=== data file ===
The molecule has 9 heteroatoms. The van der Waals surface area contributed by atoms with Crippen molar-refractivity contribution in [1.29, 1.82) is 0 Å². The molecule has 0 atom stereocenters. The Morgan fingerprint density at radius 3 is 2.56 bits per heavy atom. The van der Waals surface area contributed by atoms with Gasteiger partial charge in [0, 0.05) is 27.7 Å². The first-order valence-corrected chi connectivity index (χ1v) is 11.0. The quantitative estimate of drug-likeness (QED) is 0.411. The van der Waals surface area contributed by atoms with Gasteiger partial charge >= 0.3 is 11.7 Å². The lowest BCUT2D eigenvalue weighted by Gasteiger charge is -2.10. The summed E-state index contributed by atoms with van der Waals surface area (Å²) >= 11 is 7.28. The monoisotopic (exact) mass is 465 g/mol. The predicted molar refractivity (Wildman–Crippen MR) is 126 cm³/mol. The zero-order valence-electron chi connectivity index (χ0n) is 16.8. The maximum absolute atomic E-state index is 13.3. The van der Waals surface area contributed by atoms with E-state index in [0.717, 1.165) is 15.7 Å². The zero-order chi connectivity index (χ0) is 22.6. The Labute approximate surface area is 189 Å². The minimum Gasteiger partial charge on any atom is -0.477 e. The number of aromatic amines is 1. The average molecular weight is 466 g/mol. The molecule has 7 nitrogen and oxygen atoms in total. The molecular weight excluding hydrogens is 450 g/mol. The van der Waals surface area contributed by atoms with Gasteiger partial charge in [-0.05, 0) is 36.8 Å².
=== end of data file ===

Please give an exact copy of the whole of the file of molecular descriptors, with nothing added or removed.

The molecule has 9 heteroatoms. The van der Waals surface area contributed by atoms with Crippen molar-refractivity contribution in [1.29, 1.82) is 0 Å². The molecule has 0 atom stereocenters. The Morgan fingerprint density at radius 3 is 2.56 bits per heavy atom. The van der Waals surface area contributed by atoms with Gasteiger partial charge in [0, 0.05) is 27.7 Å². The first-order valence-corrected chi connectivity index (χ1v) is 11.0. The quantitative estimate of drug-likeness (QED) is 0.411. The van der Waals surface area contributed by atoms with Gasteiger partial charge >= 0.3 is 11.7 Å². The lowest BCUT2D eigenvalue weighted by Gasteiger charge is -2.10. The summed E-state index contributed by atoms with van der Waals surface area (Å²) >= 11 is 7.28. The monoisotopic (exact) mass is 465 g/mol. The predicted molar refractivity (Wildman–Crippen MR) is 126 cm³/mol. The zero-order valence-electron chi connectivity index (χ0n) is 16.8. The maximum absolute atomic E-state index is 13.3. The van der Waals surface area contributed by atoms with E-state index in [0.717, 1.165) is 15.7 Å². The zero-order chi connectivity index (χ0) is 22.6. The Labute approximate surface area is 189 Å². The minimum Gasteiger partial charge on any atom is -0.477 e. The number of aromatic amines is 1. The average molecular weight is 466 g/mol. The molecule has 7 nitrogen and oxygen atoms in total. The molecular weight excluding hydrogens is 450 g/mol. The van der Waals surface area contributed by atoms with Gasteiger partial charge in [-0.05, 0) is 36.8 Å².